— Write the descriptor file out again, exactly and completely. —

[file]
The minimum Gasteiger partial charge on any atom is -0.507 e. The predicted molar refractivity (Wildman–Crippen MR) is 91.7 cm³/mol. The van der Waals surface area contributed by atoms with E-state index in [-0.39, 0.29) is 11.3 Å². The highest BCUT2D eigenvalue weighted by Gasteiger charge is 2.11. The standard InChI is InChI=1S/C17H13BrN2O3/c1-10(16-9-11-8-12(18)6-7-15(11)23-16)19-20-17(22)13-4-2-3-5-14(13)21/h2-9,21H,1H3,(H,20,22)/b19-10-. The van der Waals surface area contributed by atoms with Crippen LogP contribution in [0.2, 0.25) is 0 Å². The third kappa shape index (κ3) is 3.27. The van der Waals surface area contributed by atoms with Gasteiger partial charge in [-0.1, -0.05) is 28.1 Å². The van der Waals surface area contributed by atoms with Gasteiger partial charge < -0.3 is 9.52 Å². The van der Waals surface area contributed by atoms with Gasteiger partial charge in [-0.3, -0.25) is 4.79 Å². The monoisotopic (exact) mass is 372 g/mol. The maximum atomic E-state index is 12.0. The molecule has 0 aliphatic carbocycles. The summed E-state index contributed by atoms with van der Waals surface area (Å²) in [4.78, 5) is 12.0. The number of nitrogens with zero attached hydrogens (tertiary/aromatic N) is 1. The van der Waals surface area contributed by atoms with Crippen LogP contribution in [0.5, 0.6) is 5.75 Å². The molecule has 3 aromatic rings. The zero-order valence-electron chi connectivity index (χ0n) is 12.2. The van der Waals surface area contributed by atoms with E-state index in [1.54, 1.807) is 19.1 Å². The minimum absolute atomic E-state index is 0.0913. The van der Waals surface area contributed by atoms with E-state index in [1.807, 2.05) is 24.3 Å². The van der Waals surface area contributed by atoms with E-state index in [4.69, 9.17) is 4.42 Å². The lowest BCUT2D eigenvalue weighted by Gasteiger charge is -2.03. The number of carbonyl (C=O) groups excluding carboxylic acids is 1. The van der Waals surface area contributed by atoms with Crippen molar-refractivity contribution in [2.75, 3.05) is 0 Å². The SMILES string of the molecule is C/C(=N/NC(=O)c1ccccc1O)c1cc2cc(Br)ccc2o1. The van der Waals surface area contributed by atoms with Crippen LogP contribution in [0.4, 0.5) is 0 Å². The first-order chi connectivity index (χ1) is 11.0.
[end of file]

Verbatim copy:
The minimum Gasteiger partial charge on any atom is -0.507 e. The predicted molar refractivity (Wildman–Crippen MR) is 91.7 cm³/mol. The van der Waals surface area contributed by atoms with E-state index in [-0.39, 0.29) is 11.3 Å². The highest BCUT2D eigenvalue weighted by Gasteiger charge is 2.11. The standard InChI is InChI=1S/C17H13BrN2O3/c1-10(16-9-11-8-12(18)6-7-15(11)23-16)19-20-17(22)13-4-2-3-5-14(13)21/h2-9,21H,1H3,(H,20,22)/b19-10-. The van der Waals surface area contributed by atoms with Crippen LogP contribution in [0.2, 0.25) is 0 Å². The third kappa shape index (κ3) is 3.27. The van der Waals surface area contributed by atoms with Gasteiger partial charge in [-0.1, -0.05) is 28.1 Å². The van der Waals surface area contributed by atoms with Gasteiger partial charge < -0.3 is 9.52 Å². The van der Waals surface area contributed by atoms with Gasteiger partial charge in [-0.3, -0.25) is 4.79 Å². The monoisotopic (exact) mass is 372 g/mol. The maximum atomic E-state index is 12.0. The molecule has 0 aliphatic carbocycles. The summed E-state index contributed by atoms with van der Waals surface area (Å²) in [4.78, 5) is 12.0. The number of nitrogens with zero attached hydrogens (tertiary/aromatic N) is 1. The van der Waals surface area contributed by atoms with Crippen LogP contribution in [0.5, 0.6) is 5.75 Å². The molecule has 3 aromatic rings. The zero-order valence-electron chi connectivity index (χ0n) is 12.2. The van der Waals surface area contributed by atoms with E-state index in [1.54, 1.807) is 19.1 Å². The minimum absolute atomic E-state index is 0.0913. The van der Waals surface area contributed by atoms with E-state index in [1.807, 2.05) is 24.3 Å². The van der Waals surface area contributed by atoms with E-state index in [4.69, 9.17) is 4.42 Å². The lowest BCUT2D eigenvalue weighted by Gasteiger charge is -2.03. The number of carbonyl (C=O) groups excluding carboxylic acids is 1. The van der Waals surface area contributed by atoms with Crippen molar-refractivity contribution in [2.75, 3.05) is 0 Å². The SMILES string of the molecule is C/C(=N/NC(=O)c1ccccc1O)c1cc2cc(Br)ccc2o1. The van der Waals surface area contributed by atoms with Crippen LogP contribution in [0.4, 0.5) is 0 Å². The first-order chi connectivity index (χ1) is 11.0.